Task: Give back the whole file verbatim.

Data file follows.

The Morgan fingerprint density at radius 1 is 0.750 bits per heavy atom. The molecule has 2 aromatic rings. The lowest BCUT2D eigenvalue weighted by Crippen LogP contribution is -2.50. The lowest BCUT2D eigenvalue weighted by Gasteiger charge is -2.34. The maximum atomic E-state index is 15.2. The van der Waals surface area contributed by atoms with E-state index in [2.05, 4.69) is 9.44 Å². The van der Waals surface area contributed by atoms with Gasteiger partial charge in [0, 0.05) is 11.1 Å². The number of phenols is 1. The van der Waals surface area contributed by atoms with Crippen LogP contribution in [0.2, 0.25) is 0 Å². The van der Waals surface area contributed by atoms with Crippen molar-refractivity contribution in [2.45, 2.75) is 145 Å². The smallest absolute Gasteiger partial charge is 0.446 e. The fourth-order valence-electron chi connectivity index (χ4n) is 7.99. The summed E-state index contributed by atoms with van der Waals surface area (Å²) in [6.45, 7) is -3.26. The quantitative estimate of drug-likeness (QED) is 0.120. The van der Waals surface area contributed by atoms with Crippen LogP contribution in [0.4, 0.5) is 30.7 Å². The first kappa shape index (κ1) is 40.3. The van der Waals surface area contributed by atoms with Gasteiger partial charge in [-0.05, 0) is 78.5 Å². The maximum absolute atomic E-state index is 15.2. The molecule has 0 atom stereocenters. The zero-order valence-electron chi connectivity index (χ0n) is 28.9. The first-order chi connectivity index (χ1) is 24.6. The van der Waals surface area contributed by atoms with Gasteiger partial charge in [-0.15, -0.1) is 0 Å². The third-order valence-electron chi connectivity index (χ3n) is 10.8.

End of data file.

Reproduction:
The Morgan fingerprint density at radius 1 is 0.750 bits per heavy atom. The molecule has 2 aromatic rings. The lowest BCUT2D eigenvalue weighted by Crippen LogP contribution is -2.50. The lowest BCUT2D eigenvalue weighted by Gasteiger charge is -2.34. The maximum atomic E-state index is 15.2. The van der Waals surface area contributed by atoms with E-state index in [2.05, 4.69) is 9.44 Å². The van der Waals surface area contributed by atoms with Gasteiger partial charge in [0, 0.05) is 11.1 Å². The number of phenols is 1. The van der Waals surface area contributed by atoms with Crippen LogP contribution in [0.2, 0.25) is 0 Å². The van der Waals surface area contributed by atoms with Crippen molar-refractivity contribution in [2.45, 2.75) is 145 Å². The smallest absolute Gasteiger partial charge is 0.446 e. The fourth-order valence-electron chi connectivity index (χ4n) is 7.99. The summed E-state index contributed by atoms with van der Waals surface area (Å²) in [6.45, 7) is -3.26. The quantitative estimate of drug-likeness (QED) is 0.120. The van der Waals surface area contributed by atoms with Crippen LogP contribution in [0.4, 0.5) is 30.7 Å². The first kappa shape index (κ1) is 40.3. The van der Waals surface area contributed by atoms with Gasteiger partial charge in [-0.05, 0) is 78.5 Å². The maximum absolute atomic E-state index is 15.2. The molecule has 0 atom stereocenters. The zero-order valence-electron chi connectivity index (χ0n) is 28.9. The first-order chi connectivity index (χ1) is 24.6. The van der Waals surface area contributed by atoms with Gasteiger partial charge in [-0.15, -0.1) is 0 Å². The third-order valence-electron chi connectivity index (χ3n) is 10.8.